I’ve gone into some detail elsewhere about how my Forgotten Horrors series of movie encyclopedias (1979 and onward) dovetails with my collaborative comic-book efforts with Timothy Truman and John K. Snyder III. More about all that as things develop at ComicMix. This new batch of Forgotten Horrors commentaries will have more to do with the overall relationship between movies and the comics and, off-and-on, with the self-contained appeal of motion pictures. I have yet to meet the comics enthusiast who lacks an appreciation of film.
Although it is especially plain nowadays that comics exert a significant bearing upon the moviemaking business – with fresh evidence in marquee-value outcroppings for the Spider-Man and TMNT franchises and 300 – the greater historical perspective finds the relationship to be quite the other way around.
It helps to remember a couple of things: Both movies and comics, pretty much as we know them today, began developing late in the 19th century. And an outmoded term for comics is movies; its popular usage as such dates from comparatively recent times. The notion of movies-on-paper took a decisive shape during the 1910s, when a newspaper illustrator named Ed Wheelan began spoofing the moving pictures (also known among the shirtsleeves audience as “moom pitchers” and “fillums”), with cinema-like visual grammar, in a loose-knit series for William Randolph Hearst’s New York American.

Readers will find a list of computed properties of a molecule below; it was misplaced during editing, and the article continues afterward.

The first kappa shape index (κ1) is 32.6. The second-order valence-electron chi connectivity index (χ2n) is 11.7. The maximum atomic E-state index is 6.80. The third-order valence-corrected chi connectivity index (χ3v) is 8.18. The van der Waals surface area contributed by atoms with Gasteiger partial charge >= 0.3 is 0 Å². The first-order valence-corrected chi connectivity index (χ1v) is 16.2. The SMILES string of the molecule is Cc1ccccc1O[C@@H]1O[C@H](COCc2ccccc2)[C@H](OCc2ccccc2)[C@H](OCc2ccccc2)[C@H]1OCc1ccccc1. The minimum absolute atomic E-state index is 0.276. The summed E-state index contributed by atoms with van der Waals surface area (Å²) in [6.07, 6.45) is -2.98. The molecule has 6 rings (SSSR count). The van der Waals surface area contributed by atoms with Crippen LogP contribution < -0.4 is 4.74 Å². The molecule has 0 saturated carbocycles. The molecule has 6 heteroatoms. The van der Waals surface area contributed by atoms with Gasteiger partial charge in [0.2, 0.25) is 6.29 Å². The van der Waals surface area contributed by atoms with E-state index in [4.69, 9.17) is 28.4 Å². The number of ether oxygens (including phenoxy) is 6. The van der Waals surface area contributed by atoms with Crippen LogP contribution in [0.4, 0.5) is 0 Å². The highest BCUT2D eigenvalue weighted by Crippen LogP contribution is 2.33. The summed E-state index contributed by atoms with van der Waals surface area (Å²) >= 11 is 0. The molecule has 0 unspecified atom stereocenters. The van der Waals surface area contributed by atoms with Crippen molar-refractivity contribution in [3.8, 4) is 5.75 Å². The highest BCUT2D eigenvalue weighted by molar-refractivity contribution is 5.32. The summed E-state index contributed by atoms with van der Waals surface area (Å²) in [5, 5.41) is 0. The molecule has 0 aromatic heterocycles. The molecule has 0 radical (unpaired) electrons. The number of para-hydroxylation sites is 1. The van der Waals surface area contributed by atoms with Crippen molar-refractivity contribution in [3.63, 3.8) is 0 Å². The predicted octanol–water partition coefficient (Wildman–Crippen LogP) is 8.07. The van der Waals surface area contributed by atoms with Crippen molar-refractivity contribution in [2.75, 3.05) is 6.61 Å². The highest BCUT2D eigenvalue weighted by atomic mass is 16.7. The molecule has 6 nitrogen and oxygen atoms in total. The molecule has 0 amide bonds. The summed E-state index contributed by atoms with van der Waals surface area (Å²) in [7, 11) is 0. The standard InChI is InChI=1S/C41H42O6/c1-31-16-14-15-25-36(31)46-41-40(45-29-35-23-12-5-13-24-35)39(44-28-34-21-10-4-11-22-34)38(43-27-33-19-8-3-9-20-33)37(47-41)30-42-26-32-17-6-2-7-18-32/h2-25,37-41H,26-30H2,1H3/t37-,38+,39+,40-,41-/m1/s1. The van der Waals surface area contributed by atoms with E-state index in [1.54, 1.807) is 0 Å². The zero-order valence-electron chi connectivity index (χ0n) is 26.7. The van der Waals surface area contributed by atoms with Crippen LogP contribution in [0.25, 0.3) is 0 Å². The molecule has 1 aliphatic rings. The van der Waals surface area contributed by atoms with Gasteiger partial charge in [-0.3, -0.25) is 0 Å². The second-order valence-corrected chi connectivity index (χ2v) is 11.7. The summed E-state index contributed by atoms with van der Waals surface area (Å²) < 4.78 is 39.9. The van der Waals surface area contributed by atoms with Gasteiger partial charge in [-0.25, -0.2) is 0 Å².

Christened Midget Movies in 1918, Wheelan’s series evolved from quick-sketch parodies of cinematic topics to sustained narratives, running for days at a stretch and combining melodramatic plot-and-character developments with cartoonish exaggerations. Wheelan’s move to the Adams Syndicate in 1921 prompted a change of title, to Minute Movies. (Don Markstein’s Web-based Toonopedia points out that the term is “mine-yute,” as in tiny, rather than “minnit,” as in a measure of time. No doubt an intended sense of connection with the Hearst trademark Midget Movies.) Chester Gould showed up in 1924 with a Wheelan takeoff called Fillum Fables – seven years before Gould’s more distinctive breakthrough with Dick Tracy.